Here it was, my gorgeous lasagna! Days in the making! A synergy of economy and epicurianism. Let the compliments begin! The Husband did exactly what a dear partner should do when someone makes something so layered, so time-consuming, so delicious. He savored it, had seconds, and was openly appreciative. The Girl on the other hand…

Who would have guessed that a kid would refuse to eat lasagna? She picked some of the pasta out of it, separating as many of the ingredients on her plate as she could: tomatoes in one section, cheese in another, mushrooms way over there. She did have a good serving of the veggies, but her dissatisfaction was evident. Two thoughts crossed my mind: I’m glad she didn’t order this at Via Quadronno—and poor kid, we’re going to be eating this for days!

8 comments:

Teen mother of teens said...

My face and heart smile to you. Thanks Deb, a wonderful blog from my dear dear friend and chef extraordinaire.
I do love you so....Teen

SF Mom of One said...

Hey, can you make Chicken Kiev? This was the height-of-glamour meal for me when I lived in NYC in the 80s. Working as a teacher, I certainly never dared enter the Russian Tea Room to try it out. (Would have been the food budget for a week, I bet.) I used to walk by a similar "fancy schmancy" place on the West Side with Kiev on the menu, hoping maybe some date would take me there.

The 22 dollar lasagna reminded me of this longing.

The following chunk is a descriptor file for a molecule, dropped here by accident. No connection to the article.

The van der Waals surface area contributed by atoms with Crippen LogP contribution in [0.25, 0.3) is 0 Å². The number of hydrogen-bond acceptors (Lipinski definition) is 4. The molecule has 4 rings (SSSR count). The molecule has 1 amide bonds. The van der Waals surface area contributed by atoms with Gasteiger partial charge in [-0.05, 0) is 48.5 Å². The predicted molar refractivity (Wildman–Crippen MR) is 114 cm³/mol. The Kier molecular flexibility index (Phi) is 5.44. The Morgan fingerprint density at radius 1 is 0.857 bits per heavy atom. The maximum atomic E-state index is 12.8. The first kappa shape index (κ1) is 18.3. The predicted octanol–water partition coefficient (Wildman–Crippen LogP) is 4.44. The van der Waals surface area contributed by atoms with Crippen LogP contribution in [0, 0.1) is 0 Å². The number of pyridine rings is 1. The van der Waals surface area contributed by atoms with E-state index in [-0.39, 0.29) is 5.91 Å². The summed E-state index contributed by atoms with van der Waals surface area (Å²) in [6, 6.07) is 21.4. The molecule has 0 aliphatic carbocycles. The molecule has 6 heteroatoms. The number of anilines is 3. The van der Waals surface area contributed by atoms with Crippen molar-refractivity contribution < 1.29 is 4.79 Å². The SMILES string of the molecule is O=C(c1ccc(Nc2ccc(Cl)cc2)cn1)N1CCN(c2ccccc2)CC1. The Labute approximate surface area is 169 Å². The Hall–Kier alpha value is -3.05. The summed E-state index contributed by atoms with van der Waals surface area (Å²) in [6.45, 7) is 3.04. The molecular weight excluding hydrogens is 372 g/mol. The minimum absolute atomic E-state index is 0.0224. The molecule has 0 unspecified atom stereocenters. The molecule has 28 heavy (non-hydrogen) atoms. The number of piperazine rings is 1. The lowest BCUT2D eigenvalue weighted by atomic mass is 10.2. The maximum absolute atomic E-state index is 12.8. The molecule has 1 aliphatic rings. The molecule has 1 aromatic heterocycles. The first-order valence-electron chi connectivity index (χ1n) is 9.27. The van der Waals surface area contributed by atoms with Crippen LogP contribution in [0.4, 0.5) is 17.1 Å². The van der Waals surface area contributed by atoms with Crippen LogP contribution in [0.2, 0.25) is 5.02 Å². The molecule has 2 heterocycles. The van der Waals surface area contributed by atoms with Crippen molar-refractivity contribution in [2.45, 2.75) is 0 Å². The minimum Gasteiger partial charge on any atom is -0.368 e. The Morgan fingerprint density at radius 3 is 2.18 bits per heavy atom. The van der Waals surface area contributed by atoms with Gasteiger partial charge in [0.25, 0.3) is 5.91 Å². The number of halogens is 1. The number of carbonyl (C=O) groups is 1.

PS Why fears over beef but not pork?

Deb St-Claire said...

Isn't chicken kiev the one that has a chicken breast rolled up with a pat of butter inside, floured, egged, bread crumbed, sautéed, and baked. No degree of work there, huh? I get it mixed up with cordon bleu. I made chicken kiev in the '70's (and haven't since).

What was the West Side restaurant???

The beef thing is about mad cow. Pork, for some reason, doesn't give me the same kind of willies. Go figure. :-)

Richard Lawrence Cohen said...

I haven't lived in NYC since 1984, so $22 for lasagna is just what I'd exect the price would be by now. Glad to hear it's still considered high.

Marcella Hazan has an excellent recipe for Bolognese sauce -- beef with optional pork -- in The Classic Italian cookbook, as you probably already know. The best Bolognese sauce I've had in the US (I've never been to Italy) is at Enoteca in Austin TX.

SF MOM: I went to the Russian Tea Room once in the 70s. All I remember is a long, narrow room decorated in red, and swanky arty people, and a wonderful dessert made of ice cream and whipped cream mixed together.

SF Mom of One said...
This comment has been removed by a blog administrator.
SF Mom of One said...

On the Kiev:
Yes, pat of butter inside. I think they said if done right, the butter spurts out when you cut it.
Well isn't that decadent?

Deb St-Claire said...

To SF Mom: LOL. Yeah, that's just what I want on my plate, a pool of butter (or worse—on the lens of my glasses!).

jenifer said...

I guess I need to order the lasagna when we meet there. I've made lasagna recently with a mix of red sauce, white sauce (roux) and sausage with non-boil noodles...my friend Lisa's recipe.